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Sauce

Still waiting for bells and whistles at LTK

Email|Print| Text size + By Devra First
June 30, 2006

We were promised Disneyland, but we wound up on a carousel at the county fair.

The new restaurant LTK, a hipped-up outpost of Legal Sea Foods (the letters stand for Legal Test Kitchen), started hyping its high-tech bells and whistles months before it opened. So, like excited kids, we show up with our iPods, ready to plug them in to the individual docking stations, to have our orders taken on the handheld wireless devices, to check out the digital menus we've read about.

But when we're handed menus, they're made of old-school paper. Our orders are taken on the handheld wireless device known as a pad. And the iPod docks are there, but unless you hold one right next to your ear, you can't hear your own music over what's playing on the restaurant's sound system.

But LTK, you said we were going on Space Mountain!

Despite its website's claim that the waterfront establishment "offers a glimpse into some of the restaurant industry's most innovative technology," it's clear that LTK's plan to digitally remaster the dining universe is still a work in progress. In the meantime, though, it offers a glimpse of something else: what can happen when a restaurant gets too caught up in its own concept. Namely, the food and service may lag behind.

LTK is brand spanking new, so there are bound to be some kinks to work out. But Legal runs such a tight mother ship, we figured its offspring would hit the ground running, with everything more or less in place.

Instead, it hits the ground creeping. At LTK, you don't get anywhere fast.

The restaurant doesn't take reservations; it has a preferred seating system, meaning you call that day and let them know you're coming. Then, when you arrive, you get bumped to the top of the waiting list and sent to the L-shaped bar for a drink. "Try our watermelon mojito!" the hostess calls after us. "It's awesome!"

Pity those at the bottom of the waiting list. We're at the bar for what is possibly decades. And the watermelon mojito is not awesome. It's made with melon-flavored booze instead of fresh fruit, and it tastes like a Jolly Rancher. (It's also not awesome when the profusely sweating bartender mops his forehead with his hand, swipes it perfunctorily on a cloth, and proceeds to mix drinks.) The Pome-rita, a margarita-like thing involving pomegranate juice, is much better. Also very good: a whole-wheat pizza "skin" covered in caramelized onions, mozzarella, and roasted tomatoes. The bar is fun. Everyone is friendly. We have a nice view of the stylishly decorated room, with its white brick walls and O-shaped, red-accented ceiling lamps. But we'd really like a table now.

When we finally do get one, we spend a very, very long time waiting to order. Then we spend a most absurdly long time waiting for our wine to be poured. And then we wait some more. We're doing more waiting than our waiter, so why is he getting the tips? We crank Beyonce's "Check on It" on our iPod dock, hoping he'll get the hint and check on us, but of course he can't hear the song. Neither can we.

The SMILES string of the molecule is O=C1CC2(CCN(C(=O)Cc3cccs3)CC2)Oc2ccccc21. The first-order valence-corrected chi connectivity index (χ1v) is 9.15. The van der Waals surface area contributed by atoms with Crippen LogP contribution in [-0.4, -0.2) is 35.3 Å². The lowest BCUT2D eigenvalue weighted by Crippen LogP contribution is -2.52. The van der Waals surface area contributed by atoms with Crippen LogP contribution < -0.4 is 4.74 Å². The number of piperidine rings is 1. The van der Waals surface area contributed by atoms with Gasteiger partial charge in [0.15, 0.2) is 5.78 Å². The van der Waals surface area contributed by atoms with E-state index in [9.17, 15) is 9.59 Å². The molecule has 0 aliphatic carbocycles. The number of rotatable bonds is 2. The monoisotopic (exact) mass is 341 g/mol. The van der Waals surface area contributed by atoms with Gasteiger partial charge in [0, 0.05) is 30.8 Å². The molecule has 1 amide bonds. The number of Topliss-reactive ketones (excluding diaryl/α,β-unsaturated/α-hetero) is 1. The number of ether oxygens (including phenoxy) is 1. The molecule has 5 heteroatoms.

Like its technology, LTK's menu has claims to reinventing the dining experience. Appetizers, entrees, and desserts be damned! LTK's categories include nosh, nibble, simmer, comfort, refresh, and zazzle. (Zazzle?) Why steak tips exhilarate while a tuna burger merely comforts, we'll never know.

It is true, however, that the juicy, delicious tips are better than the greasy burger, which has a weird aftertaste. Turf better than surf at Legal Test Kitchen? We know something is afoot. And indeed when we zazzle (which apparently translates to "customize," as you can choose your own sauce and sides) with an entrée of grilled sole in lemon caper sauce with garlic mashed potatoes and green beans, the fish is off-puttingly fishy, baked rather than grilled, and served without the potatoes. Our zazzle fizzles.

But a dish called angry lobster does make us angry. With the recent debate over whether selling and eating lobsters is humane, we'd at least like one that died for us to taste good. This poor guy's meat is left in its shell, which is then battered and deep-fried. It's served to us uncracked (and without a cracker) over noodles that purport to be chow foon but are actually lo mein. What meat we are finally able to coax out is tasteless and dry.

When our entrees are just about gone, the fries that were supposed to accompany them arrive. Then we get our glasses of water.

Legal Sea Foods isn't cutting edge. The food isn't particularly soulful. But it's reliably good, as is the service. That's a formula you don't want to mess with lightly, even in the name of innovation. That said, Legal's professionalism is a near guarantee that its iPod-playing, zazzling new charge will soon be whipped into shape. In a few months, it will be worth another visit.

Until then, caveat diner. At Legal Test Kitchen, we're the lab rats.

LTK , 225 Northern Ave., 617-330-7430. $3.95 (simmer)-$23.95 (heat up).

LTK

Cuisine: Seafood

Address: 225 Northern Ave., Boston (South Boston)

Phone: 617-617-7430

Prices: $3.95 (simmer)-$23.95 (heat up)

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